RFC 5255 IMAP Internationalization June 2008 9. Relevant Sources of Documents for Internationalized IMAP Implementations This is a non-normative list of sources to consider when implementing i18n-aware IMAP software. o The LANGUAGE and I18NLEVEL=2 extensions to IMAP (this specification). o The 8-bit rules for mailbox naming in Section 5.1 of RFC 3501. o The Mailbox International Naming Convention in Section 5.1.3 of RFC 3501. o MIME [RFC2045] for message bodies. o MIME header encoding [RFC2047] for message headers. o The IETF EAI working group. o MIME Parameter Value and Encoded Word Extensions [RFC2231] for filenames. Quality IMAP server implementations will automatically combine multipart parameters when generating the BODYSTRUCTURE. There is also some deployed non-standard use of MIME header encoding inside double quotes for filenames. o IDNA [RFC3490] and punycode [RFC3492] for domain names (currently only relevant to IMAP clients). o The UTF-8 charset [RFC3629]. o The IETF policy on Character Sets and Languages [RFC2277]. 10. Normative References [RFC2119] Bradner, S., "Key words for use in RFCs to Indicate Requirement Levels", BCP 14, RFC 2119, March 1997. [RFC2277] Alvestrand, H., "IETF Policy on Character Sets and Languages", BCP 18, RFC 2277, January 1998. [RFC2342] Gahrns, M. and C. Newman, "IMAP4 Namespace", RFC 2342, May 1998. [RFC3501] Crispin, M., "INTERNET MESSAGE ACCESS PROTOCOL - VERSION 4rev1", RFC 3501, March 2003. Newman, et al. Standards Track [Page 17]
RFC 5255 IMAP Internationalization June 2008 [RFC3629] Yergeau, F., "UTF-8, a transformation format of ISO 10646", STD 63, RFC 3629, November 2003. [RFC5234] Crocker, D., Ed., and P. Overell, "Augmented BNF for Syntax Specifications: ABNF", STD 68, RFC 5234, January 2008. [RFC4422] Melnikov, A., Ed., and K. Zeilenga, Ed., "Simple Authentication and Security Layer (SASL)", RFC 4422, June 2006. [RFC4466] Melnikov, A. and C. Daboo, "Collected Extensions to IMAP4 ABNF", RFC 4466, April 2006. [RFC4646] Phillips, A. and M. Davis, "Tags for Identifying Languages", BCP 47, RFC 4646, September 2006. [RFC4647] Phillips, A. and M. Davis, "Matching of Language Tags", BCP 47, RFC 4647, September 2006. [RFC4790] Newman, C., Duerst, M., and A. Gulbrandsen, "Internet Application Protocol Collation Registry", RFC 4790, March 2007. [SORT] Crispin, M. and K. Murchison, "Internet Message Access Protocol - SORT and THREAD Extensions", RFC 5256, June 2008. [UCM] Crispin, M., "i;unicode-casemap - Simple Unicode Collation Algorithm", RFC 5051, October 2007. [RFC2045] Freed, N. and N. Borenstein, "Multipurpose Internet Mail Extensions (MIME) Part One: Format of Internet Message Bodies", RFC 2045, November 1996. [RFC2047] Moore, K., "MIME (Multipurpose Internet Mail Extensions) Part Three: Message Header Extensions for Non-ASCII Text", RFC 2047, November 1996. 11. Informative References [RFC2231] Freed, N. and K. Moore, "MIME Parameter Value and Encoded Word Extensions: Character Sets, Languages, and Continuations", RFC 2231, November 1997. [RFC3490] Faltstrom, P., Hoffman, P., and A. Costello, "Internationalizing Domain Names in Applications (IDNA)", RFC 3490, March 2003. Newman, et al. Standards Track [Page 18]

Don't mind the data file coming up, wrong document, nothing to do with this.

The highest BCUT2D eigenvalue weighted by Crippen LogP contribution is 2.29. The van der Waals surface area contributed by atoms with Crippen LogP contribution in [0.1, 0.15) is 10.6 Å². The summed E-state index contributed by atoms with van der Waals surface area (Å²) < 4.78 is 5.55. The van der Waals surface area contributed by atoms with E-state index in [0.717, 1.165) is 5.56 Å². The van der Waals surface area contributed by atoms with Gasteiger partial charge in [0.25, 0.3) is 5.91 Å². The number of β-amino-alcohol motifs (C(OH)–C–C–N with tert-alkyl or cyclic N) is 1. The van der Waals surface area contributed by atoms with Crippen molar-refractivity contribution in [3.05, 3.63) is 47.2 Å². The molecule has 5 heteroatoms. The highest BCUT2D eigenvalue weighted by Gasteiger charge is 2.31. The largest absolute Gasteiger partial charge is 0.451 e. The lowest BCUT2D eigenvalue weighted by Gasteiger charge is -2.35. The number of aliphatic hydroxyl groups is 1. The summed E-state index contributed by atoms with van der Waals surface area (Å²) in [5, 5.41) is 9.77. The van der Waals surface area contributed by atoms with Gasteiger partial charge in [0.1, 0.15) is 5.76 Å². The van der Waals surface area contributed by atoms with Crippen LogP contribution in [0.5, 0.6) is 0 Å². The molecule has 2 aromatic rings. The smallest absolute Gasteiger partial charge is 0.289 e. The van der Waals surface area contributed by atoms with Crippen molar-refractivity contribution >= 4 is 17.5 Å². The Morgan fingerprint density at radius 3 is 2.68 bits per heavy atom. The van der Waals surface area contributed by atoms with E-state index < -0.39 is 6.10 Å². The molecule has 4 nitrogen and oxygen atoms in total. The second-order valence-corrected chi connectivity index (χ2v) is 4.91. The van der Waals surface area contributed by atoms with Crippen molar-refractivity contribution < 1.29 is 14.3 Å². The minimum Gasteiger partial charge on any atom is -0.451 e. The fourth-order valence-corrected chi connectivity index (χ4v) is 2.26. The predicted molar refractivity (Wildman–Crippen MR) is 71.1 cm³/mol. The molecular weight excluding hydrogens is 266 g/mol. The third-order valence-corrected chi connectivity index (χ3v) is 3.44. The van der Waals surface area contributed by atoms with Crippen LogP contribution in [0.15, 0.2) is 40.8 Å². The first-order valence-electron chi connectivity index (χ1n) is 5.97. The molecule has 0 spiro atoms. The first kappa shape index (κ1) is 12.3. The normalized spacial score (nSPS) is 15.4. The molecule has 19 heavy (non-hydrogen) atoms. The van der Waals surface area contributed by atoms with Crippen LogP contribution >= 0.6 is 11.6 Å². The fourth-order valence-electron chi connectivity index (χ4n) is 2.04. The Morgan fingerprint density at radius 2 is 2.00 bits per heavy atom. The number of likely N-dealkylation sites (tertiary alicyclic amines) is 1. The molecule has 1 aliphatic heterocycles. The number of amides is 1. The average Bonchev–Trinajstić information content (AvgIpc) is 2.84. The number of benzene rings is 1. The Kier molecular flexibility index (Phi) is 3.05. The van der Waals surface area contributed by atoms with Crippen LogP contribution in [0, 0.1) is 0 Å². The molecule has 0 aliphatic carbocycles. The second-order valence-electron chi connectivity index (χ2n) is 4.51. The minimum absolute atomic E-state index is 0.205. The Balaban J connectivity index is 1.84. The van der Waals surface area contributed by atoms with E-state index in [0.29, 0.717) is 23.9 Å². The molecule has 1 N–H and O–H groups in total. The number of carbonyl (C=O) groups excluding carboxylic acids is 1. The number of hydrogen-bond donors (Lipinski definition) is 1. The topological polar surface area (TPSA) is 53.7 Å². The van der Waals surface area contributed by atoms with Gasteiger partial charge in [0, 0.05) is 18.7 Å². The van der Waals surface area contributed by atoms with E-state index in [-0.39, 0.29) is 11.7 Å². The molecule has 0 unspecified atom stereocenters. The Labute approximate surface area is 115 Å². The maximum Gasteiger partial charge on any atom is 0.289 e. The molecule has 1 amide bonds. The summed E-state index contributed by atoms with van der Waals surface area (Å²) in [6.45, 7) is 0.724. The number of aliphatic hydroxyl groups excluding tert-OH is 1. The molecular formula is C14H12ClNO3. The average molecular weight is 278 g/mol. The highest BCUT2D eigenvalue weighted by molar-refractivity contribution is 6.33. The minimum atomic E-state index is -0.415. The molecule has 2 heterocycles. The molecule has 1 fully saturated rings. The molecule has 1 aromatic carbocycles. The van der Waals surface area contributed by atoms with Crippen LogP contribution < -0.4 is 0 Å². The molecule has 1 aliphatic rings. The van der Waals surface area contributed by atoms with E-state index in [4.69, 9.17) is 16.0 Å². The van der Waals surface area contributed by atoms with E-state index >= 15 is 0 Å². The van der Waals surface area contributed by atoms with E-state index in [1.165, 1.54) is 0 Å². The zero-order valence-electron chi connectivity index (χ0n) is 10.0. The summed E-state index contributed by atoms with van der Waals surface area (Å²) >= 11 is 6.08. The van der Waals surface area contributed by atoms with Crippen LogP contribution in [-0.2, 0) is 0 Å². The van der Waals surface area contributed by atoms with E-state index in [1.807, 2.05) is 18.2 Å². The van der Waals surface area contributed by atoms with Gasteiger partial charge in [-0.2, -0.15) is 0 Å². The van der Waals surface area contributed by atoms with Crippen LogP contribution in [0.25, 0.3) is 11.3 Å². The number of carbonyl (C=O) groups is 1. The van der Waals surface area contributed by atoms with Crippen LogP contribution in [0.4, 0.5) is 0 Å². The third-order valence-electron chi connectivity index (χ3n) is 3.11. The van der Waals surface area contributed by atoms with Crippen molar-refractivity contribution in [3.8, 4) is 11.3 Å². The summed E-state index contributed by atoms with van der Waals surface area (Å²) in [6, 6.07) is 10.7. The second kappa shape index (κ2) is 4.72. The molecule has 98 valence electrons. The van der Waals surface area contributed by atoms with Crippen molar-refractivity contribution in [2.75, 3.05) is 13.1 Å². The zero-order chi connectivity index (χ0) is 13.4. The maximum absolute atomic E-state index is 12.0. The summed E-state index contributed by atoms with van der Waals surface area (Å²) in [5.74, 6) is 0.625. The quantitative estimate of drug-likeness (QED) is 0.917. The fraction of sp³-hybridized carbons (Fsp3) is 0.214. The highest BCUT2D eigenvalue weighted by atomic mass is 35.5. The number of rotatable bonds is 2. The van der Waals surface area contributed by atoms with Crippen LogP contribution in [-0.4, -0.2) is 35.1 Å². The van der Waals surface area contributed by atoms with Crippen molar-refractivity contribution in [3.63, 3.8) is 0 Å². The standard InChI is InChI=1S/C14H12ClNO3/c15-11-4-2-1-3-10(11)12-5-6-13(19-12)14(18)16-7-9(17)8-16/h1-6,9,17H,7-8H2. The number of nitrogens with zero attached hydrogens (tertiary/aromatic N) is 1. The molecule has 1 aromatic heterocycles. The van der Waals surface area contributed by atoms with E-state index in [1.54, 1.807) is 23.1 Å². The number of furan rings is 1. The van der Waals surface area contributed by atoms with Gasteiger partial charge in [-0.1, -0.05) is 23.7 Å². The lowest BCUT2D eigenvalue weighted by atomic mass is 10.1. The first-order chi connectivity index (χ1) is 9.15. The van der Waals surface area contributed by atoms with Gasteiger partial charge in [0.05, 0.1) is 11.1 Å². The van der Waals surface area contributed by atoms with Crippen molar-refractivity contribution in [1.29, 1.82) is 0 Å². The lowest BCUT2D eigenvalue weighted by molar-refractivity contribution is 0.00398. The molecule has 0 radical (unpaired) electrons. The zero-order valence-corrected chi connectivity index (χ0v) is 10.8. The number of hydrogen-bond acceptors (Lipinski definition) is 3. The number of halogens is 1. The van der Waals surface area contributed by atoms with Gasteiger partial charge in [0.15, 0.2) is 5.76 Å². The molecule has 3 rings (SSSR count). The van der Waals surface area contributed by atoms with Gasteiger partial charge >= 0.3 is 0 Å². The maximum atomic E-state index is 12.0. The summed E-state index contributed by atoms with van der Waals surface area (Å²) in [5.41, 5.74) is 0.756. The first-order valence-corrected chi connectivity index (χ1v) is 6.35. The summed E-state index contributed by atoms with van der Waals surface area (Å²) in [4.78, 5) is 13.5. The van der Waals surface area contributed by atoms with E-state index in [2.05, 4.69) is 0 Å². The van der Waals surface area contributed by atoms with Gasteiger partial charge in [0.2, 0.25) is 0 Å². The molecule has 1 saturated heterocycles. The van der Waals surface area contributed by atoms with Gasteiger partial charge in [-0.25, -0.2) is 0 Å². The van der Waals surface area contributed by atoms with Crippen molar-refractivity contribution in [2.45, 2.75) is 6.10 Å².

RFC 5255 IMAP Internationalization June 2008 [RFC3492] Costello, A., "Punycode: A Bootstring encoding of Unicode for Internationalized Domain Names in Applications (IDNA)", RFC 3492, March 2003. [METADATA] Daboo, C., "IMAP METADATA Extension", Work in Progress, April 2008. [IMAP-EAI] Resnick, P., and C. Newman, "IMAP Support for UTF-8", Work in Progress, November 2007. Authors' Addresses Chris Newman Sun Microsystems 3401 Centrelake Dr., Suite 410 Ontario, CA 91761 US EMail: chris.newman@sun.com Arnt Gulbrandsen Oryx Mail Systems GmbH Schweppermannstr. 8 D-81671 Muenchen Germany EMail: arnt@oryx.com Fax: +49 89 4502 9758 Alexey Melnikov Isode Limited 5 Castle Business Village, 36 Station Road, Hampton, Middlesex, TW12 2BX, UK EMail: Alexey.Melnikov@isode.com Newman, et al. Standards Track [Page 19]
RFC 5255 IMAP Internationalization June 2008 Full Copyright Statement Copyright (C) The IETF Trust (2008). This document is subject to the rights, licenses and restrictions contained in BCP 78, and except as set forth therein, the authors retain all their rights. This document and the information contained herein are provided on an "AS IS" basis and THE CONTRIBUTOR, THE ORGANIZATION HE/SHE REPRESENTS OR IS SPONSORED BY (IF ANY), THE INTERNET SOCIETY, THE IETF TRUST AND THE INTERNET ENGINEERING TASK FORCE DISCLAIM ALL WARRANTIES, EXPRESS OR IMPLIED, INCLUDING BUT NOT LIMITED TO ANY WARRANTY THAT THE USE OF THE INFORMATION HEREIN WILL NOT INFRINGE ANY RIGHTS OR ANY IMPLIED WARRANTIES OF MERCHANTABILITY OR FITNESS FOR A PARTICULAR PURPOSE. Intellectual Property The IETF takes no position regarding the validity or scope of any Intellectual Property Rights or other rights that might be claimed to pertain to the implementation or use of the technology described in this document or the extent to which any license under such rights might or might not be available; nor does it represent that it has made any independent effort to identify any such rights. Information on the procedures with respect to rights in RFC documents can be found in BCP 78 and BCP 79. Copies of IPR disclosures made to the IETF Secretariat and any assurances of licenses to be made available, or the result of an attempt made to obtain a general license or permission for the use of such proprietary rights by implementers or users of this specification can be obtained from the IETF on-line IPR repository at http://www.ietf.org/ipr. The IETF invites any interested party to bring to its attention any copyrights, patents or patent applications, or other proprietary rights that may cover technology that may be required to implement this standard. Please address the information to the IETF at ietf-ipr@ietf.org. Newman, et al. Standards Track [Page 20]